You can start with accessibility. Getting into camp, setting up tents and starting a fire took all of about 10 minutes. Talladega does an exceptional job of making the campground entrances and exits very traffic friendly.
There are no hoops to jump through—you pull in, they slap a sticker on your windshield and you find a place to park within the 5,000 open acres.
We arrived Friday night a little bit late, around 1:00 AM. Late huh? Think again. The middle of March in Panama City doesn’t hold a candle to a “Talladega Night”.
With the campground opening the gates on the Wednesday before the race, there were already crowds beyond crowds of Silverados whose stereos were cranked up with Toby Keith and ACDC providing the sound that kept the night young.
As we began to inhale our first round of Natural Light, there was the underlying temptation to make our way through the forest of RV’s and lifted trucks that served as the blueprint for the village.
After becoming acquainted with our neighbors, who brought their own mower and mowed the grass surrounding their camper, the majority vote was to wait until sunrise to begin our trek.
Please note: DO NOT pull for a driver whose car is foreign made such as Toyota. This can be the difference between friendship and hardship at the campground. If you know a driver’s name but not his brand, just say nothing at all.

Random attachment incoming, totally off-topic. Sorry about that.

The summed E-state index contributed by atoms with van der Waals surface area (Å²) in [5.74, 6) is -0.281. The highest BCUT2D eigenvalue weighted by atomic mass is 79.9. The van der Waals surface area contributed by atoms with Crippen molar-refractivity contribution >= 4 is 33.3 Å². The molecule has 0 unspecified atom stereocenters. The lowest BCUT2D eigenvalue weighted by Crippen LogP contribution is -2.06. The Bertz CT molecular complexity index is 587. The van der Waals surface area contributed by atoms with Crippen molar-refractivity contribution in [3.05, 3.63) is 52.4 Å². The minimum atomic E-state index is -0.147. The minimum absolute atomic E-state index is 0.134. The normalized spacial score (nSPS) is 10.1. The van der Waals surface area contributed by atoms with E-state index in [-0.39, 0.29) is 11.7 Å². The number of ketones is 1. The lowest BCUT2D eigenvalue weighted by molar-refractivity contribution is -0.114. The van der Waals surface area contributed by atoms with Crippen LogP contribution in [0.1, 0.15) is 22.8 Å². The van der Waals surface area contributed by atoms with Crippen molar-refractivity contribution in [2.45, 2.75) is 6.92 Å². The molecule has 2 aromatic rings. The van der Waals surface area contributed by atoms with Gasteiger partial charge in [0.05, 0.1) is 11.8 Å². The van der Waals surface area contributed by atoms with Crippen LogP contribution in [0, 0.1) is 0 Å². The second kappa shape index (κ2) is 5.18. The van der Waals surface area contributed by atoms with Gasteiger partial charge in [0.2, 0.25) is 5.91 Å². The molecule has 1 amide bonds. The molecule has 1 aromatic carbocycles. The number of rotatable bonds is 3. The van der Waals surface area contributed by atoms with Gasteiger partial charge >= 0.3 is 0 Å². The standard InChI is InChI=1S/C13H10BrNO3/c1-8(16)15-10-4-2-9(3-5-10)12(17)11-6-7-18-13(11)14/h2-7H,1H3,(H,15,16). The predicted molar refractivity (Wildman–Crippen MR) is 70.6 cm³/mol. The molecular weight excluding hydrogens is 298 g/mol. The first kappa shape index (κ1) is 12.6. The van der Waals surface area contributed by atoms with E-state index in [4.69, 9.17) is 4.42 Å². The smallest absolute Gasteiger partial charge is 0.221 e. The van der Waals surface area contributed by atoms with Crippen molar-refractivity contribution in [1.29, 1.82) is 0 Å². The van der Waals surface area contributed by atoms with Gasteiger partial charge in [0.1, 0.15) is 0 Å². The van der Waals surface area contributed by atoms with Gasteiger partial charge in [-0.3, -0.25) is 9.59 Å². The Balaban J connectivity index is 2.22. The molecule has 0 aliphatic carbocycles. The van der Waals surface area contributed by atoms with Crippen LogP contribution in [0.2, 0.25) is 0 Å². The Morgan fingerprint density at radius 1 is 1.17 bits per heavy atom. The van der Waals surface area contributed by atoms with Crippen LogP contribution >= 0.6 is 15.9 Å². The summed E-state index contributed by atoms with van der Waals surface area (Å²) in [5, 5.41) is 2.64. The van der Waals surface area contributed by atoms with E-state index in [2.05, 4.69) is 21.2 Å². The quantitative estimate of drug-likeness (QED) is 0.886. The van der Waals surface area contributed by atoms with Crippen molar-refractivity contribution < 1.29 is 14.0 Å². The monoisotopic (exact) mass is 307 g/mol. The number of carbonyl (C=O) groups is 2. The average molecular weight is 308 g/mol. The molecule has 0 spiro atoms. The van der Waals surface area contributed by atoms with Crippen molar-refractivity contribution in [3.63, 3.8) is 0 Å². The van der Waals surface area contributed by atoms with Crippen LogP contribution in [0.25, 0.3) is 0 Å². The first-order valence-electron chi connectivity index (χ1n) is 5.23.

98% of NASCAR fans are conservative Republicans. A driver who doesn’t drive a Ford or Chevy is due Death by Hanging in their opinion.
Sleeping arrangements can be drastically different in nature. I slept in my Tahoe and my buddies slept in the tent.
However, the most popular sleep apparatus around Talladega seemed to be a folding chair around the campfire with a brown Winston filter in your hand the next morning.
As we all know, camping doesn’t provide the most ideal sleeping conditions. Around 5:45 AM is when the sun began to peak over the horizon, blazing rays at about 250,000 km/second directly onto the campsite. Waking up doesn’t come as a choice to many.
As the day began bright and early, you can’t help but hear the crisp sounds of beer cans popping and exhaust pipes roaring off in the distance.
Sparingly, you could catch a helicopter flying in one of the many CEOs who came to support their gladiator in the caged road match due to take place on Sunday.